Sam’s eyebrows crinkled, intensity that carried, but wasn’t defined by, worry, marking his face. “What’d you See?”
“A lot, but not really anything.” My hands still hurt, steel blue magic throbbing in my veins. “God help the fool who gets between the two of you, though.”
“Heh. Damn straight.” Dean caught Sam’s eye over my head and they exchanged the sort of smile that suggested I’d gotten that right, at least, before he said, “What’s with the glowy hands?”
“I’m a healer. You guys could, uh, you could use some work.”
“Seriously?” Dean picked up one of my hands and turned it back and forth, examining it, which, even under the circumstances, was a bit of a thrill. His hands were rough and very, very strong, and while mine didn’t look exactly delicate in his, they weren’t in his weight class. “Like how good a healer?”
“I can cure what ails you, but it can get intimate.”
He flashed me a grin that sent heat flaring from my collarbones to my hairline. This time Sam rolled his eyes so violently it moved his whole head, but before I could start making out with Really Really Cute, the damn taxi driver pulled up to Daniel Doherty’s house, and we had to get out of the car.
* * *
Honestly, I expected the door to creak open and for us to creep inside and find Doherty’s dead body sprawled on the floor, having been eaten by his cats, or something. Instead, we knocked, a voice called, “One moment,” from inside, and after a few seconds, a short, chisel-jawed man answered the door.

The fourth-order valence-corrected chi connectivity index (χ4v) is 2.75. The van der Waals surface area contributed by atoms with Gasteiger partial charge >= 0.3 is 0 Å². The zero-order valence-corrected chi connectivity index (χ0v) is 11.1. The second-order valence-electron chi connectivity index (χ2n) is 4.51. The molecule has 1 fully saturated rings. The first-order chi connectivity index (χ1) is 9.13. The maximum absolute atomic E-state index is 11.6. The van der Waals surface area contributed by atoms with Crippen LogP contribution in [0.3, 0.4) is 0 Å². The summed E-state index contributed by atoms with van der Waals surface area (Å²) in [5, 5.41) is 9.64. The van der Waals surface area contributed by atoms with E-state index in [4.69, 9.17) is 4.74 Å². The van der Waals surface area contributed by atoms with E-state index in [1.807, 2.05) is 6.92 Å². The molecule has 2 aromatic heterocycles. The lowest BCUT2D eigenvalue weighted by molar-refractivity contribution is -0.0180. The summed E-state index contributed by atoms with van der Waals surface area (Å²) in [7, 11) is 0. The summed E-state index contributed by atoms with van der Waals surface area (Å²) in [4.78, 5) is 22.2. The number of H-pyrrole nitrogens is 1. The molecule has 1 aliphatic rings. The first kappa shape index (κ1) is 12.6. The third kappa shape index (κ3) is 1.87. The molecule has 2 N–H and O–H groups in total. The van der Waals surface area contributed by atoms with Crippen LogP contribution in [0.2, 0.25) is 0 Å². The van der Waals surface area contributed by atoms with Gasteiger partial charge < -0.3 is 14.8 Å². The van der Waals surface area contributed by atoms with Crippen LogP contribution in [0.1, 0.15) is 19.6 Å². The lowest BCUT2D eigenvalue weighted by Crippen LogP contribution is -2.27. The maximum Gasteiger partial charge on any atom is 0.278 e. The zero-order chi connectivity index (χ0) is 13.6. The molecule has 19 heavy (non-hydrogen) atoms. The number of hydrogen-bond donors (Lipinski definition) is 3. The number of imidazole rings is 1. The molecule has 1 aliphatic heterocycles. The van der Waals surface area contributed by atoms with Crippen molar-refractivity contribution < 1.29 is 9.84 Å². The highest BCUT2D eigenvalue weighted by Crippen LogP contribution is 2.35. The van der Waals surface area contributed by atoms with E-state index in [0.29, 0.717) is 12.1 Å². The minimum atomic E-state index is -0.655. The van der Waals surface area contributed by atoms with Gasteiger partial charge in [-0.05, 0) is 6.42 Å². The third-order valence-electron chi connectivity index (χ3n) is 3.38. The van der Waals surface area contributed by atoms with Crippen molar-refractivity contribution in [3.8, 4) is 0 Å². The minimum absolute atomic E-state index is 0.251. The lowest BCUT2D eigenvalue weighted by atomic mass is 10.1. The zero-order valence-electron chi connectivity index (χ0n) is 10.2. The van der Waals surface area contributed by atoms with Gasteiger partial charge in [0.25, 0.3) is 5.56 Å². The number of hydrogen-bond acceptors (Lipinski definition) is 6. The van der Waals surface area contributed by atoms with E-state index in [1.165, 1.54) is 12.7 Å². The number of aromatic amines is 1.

I’d forgotten how tiny he was. I had five or six inches on him, and Dean was taller than I was, and Sam was Really Really Tall, which, all together, made Daniel Doherty look Really Really Small.
He blanched, looking up at me, and legitimately tried to close the door in my face. Dean said, “Uh-uh,” and stuck his foot in the door while procuring an FBI badge from somewhere. “Agent Bonjiovi, this is my partner, Agent Sambora, we’re working with, uh—”
“Detective Walker,” I volunteered, to keep myself from laughing out loud at their agent names. “Mr. Doherty and I are acquainted.”